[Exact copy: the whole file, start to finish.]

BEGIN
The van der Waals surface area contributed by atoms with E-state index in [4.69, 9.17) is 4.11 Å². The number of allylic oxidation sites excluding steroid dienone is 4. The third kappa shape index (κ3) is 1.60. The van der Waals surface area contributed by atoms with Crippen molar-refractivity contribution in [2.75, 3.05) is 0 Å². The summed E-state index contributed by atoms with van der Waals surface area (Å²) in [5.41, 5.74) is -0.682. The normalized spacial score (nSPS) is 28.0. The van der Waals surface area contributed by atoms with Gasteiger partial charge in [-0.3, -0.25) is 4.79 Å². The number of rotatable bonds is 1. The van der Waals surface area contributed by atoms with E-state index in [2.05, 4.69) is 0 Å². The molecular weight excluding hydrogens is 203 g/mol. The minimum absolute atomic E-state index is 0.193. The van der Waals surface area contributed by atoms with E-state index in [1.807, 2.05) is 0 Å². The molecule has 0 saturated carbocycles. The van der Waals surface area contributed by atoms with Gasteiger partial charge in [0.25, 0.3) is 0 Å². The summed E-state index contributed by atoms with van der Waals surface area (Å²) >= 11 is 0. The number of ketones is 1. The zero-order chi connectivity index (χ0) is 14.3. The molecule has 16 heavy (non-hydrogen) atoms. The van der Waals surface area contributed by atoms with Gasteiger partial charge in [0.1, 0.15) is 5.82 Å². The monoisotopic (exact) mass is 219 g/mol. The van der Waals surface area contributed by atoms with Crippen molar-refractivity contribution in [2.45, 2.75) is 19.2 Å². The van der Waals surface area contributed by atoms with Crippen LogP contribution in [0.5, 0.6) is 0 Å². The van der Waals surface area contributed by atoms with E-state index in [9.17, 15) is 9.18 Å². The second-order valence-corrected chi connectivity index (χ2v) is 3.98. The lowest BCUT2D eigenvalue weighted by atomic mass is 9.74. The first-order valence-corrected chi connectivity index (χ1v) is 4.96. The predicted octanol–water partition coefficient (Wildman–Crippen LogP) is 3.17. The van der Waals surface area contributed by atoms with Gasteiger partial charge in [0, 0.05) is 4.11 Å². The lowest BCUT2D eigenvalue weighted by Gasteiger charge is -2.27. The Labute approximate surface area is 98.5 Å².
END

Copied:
The van der Waals surface area contributed by atoms with E-state index in [4.69, 9.17) is 4.11 Å². The number of allylic oxidation sites excluding steroid dienone is 4. The third kappa shape index (κ3) is 1.60. The van der Waals surface area contributed by atoms with Crippen molar-refractivity contribution in [2.75, 3.05) is 0 Å². The summed E-state index contributed by atoms with van der Waals surface area (Å²) in [5.41, 5.74) is -0.682. The normalized spacial score (nSPS) is 28.0. The van der Waals surface area contributed by atoms with Gasteiger partial charge in [-0.3, -0.25) is 4.79 Å². The number of rotatable bonds is 1. The van der Waals surface area contributed by atoms with E-state index in [2.05, 4.69) is 0 Å². The molecular weight excluding hydrogens is 203 g/mol. The minimum absolute atomic E-state index is 0.193. The van der Waals surface area contributed by atoms with E-state index in [1.807, 2.05) is 0 Å². The molecule has 0 saturated carbocycles. The van der Waals surface area contributed by atoms with Gasteiger partial charge in [0.25, 0.3) is 0 Å². The summed E-state index contributed by atoms with van der Waals surface area (Å²) >= 11 is 0. The number of ketones is 1. The zero-order chi connectivity index (χ0) is 14.3. The molecule has 16 heavy (non-hydrogen) atoms. The van der Waals surface area contributed by atoms with Gasteiger partial charge in [0.1, 0.15) is 5.82 Å². The monoisotopic (exact) mass is 219 g/mol. The van der Waals surface area contributed by atoms with Crippen molar-refractivity contribution in [2.45, 2.75) is 19.2 Å². The van der Waals surface area contributed by atoms with Crippen LogP contribution in [0.5, 0.6) is 0 Å². The van der Waals surface area contributed by atoms with E-state index in [9.17, 15) is 9.18 Å². The second-order valence-corrected chi connectivity index (χ2v) is 3.98. The lowest BCUT2D eigenvalue weighted by atomic mass is 9.74. The first-order valence-corrected chi connectivity index (χ1v) is 4.96. The predicted octanol–water partition coefficient (Wildman–Crippen LogP) is 3.17. The van der Waals surface area contributed by atoms with Gasteiger partial charge in [0, 0.05) is 4.11 Å². The lowest BCUT2D eigenvalue weighted by Gasteiger charge is -2.27. The Labute approximate surface area is 98.5 Å².